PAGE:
“Rennie Grove nurses are a lifeline in many ways and have given me the opportunity to do the things that most people will consider a chore, like emptying the dishwasher or putting on a load of washing. They have also helped in practical ways too. For example Terry spent a lot of time contacting hospices and other services to try to find somewhere that might be able to take James for respite care. Because of the way he fed it’s difficult to find anywhere that has the facilities to care for James. I simply would never have the time to spend on making calls like that.

“Rennie Grove nurses have given us so much more than nursing support and it’s so reassuring to know that it’s Tuesday morning or Friday afternoon and Rennie Grove is coming.

“More recently things have changed significantly as James – who is now five - has started school full time and Samuel – who is now just over three- goes to nursery three days a week. Rennie Grove nurses are still there for us during the school holidays and are great at doing their best to squeeze in a visit if James’ 1:1 carer at school is away which means James cannot go in.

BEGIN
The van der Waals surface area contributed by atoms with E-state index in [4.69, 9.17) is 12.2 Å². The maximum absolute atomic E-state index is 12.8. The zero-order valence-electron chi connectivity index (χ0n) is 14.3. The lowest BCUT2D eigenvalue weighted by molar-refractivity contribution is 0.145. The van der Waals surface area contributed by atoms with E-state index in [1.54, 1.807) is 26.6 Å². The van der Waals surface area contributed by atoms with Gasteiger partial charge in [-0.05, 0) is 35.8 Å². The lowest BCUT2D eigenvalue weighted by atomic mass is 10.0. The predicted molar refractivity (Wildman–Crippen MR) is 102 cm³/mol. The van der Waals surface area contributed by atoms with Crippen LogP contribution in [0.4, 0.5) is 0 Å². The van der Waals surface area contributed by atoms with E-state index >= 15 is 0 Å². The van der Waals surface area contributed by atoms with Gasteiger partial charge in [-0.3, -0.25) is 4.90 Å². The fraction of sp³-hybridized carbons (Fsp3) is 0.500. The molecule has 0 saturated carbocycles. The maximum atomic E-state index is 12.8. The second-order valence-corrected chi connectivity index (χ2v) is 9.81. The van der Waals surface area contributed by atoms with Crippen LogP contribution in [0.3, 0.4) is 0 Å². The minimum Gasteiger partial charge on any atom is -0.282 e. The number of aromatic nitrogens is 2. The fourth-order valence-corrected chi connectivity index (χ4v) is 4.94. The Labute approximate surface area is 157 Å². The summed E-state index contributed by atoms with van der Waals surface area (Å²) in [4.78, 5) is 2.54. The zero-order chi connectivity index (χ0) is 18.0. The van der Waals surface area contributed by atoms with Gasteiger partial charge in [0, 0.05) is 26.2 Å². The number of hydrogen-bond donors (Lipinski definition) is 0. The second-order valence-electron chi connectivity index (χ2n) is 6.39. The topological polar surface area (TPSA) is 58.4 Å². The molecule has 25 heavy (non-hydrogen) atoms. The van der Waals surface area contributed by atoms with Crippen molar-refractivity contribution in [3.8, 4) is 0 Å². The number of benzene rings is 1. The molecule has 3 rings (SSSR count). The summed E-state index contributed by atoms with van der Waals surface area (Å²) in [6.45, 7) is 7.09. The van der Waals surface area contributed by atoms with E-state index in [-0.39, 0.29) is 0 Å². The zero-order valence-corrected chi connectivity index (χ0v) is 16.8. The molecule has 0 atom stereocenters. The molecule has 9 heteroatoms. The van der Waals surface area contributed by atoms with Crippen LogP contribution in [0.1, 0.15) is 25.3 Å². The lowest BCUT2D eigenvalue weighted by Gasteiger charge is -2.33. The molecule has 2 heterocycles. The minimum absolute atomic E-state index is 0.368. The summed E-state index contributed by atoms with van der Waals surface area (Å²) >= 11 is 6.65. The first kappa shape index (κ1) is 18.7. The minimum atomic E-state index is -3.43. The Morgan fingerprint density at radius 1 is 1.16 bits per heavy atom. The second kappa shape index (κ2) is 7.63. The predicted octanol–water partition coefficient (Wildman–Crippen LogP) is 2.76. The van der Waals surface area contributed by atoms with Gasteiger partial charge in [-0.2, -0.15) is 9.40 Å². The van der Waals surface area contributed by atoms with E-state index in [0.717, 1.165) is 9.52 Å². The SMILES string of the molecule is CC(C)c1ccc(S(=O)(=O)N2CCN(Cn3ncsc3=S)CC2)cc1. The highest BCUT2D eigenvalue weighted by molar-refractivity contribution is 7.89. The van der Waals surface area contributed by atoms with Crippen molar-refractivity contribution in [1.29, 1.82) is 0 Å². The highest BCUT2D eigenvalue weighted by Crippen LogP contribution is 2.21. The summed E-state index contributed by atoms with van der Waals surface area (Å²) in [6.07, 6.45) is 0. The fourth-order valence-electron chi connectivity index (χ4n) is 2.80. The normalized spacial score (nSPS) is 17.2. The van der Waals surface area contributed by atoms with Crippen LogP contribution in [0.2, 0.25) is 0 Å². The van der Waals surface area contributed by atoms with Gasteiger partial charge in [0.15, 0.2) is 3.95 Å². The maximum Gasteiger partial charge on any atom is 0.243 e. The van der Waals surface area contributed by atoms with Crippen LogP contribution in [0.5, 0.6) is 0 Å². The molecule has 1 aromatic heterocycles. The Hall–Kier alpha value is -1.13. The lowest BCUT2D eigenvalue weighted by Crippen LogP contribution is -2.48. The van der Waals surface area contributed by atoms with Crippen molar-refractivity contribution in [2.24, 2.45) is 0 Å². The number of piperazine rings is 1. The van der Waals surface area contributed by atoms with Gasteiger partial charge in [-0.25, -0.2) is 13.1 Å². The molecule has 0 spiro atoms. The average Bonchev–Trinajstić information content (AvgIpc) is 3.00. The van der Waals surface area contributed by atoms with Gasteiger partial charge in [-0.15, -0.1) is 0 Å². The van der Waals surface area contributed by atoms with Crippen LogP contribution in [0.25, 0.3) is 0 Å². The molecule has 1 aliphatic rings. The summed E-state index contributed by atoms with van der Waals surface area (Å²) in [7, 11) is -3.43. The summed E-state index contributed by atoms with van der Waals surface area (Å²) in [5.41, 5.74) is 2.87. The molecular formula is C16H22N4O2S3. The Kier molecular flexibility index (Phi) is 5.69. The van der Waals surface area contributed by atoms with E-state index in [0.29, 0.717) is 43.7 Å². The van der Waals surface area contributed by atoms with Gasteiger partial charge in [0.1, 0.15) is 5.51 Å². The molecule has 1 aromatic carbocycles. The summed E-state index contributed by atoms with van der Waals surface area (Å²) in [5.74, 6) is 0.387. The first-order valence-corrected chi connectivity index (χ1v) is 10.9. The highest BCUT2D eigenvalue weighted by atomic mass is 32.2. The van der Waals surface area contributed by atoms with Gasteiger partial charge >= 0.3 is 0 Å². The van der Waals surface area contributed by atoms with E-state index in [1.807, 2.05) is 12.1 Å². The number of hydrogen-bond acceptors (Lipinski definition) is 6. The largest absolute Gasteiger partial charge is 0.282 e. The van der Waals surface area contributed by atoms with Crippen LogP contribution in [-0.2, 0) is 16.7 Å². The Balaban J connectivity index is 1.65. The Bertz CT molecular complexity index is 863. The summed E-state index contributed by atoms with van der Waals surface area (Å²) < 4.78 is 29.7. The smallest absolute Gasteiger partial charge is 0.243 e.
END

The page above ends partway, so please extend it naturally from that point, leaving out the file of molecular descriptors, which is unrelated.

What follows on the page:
“That’s another good thing about Rennie Grove they can get things moving quickly whereas other services tend to take weeks before anything much happens. Of course there are times when they are fully booked with other families and of course we understand that but basically if they can, they will.

“It’s been an exhausting two years for everyone – including our extended family. But James and Samuel are our children and we will do whatever we can for them.

Paul with his boys James and Samuel

“Rennie Grove nurses mean everything to me – I feel that I simply would not have coped without them. With Rennie Grove you know that twice a week someone is going to be here. And even now with the boys at school and nursery, knowing the children’s nursing service is there is just like having a security blanket. You think: “It’s OK. Rennie Grove are coming soon and I know they are coming to help me.””

​November 2019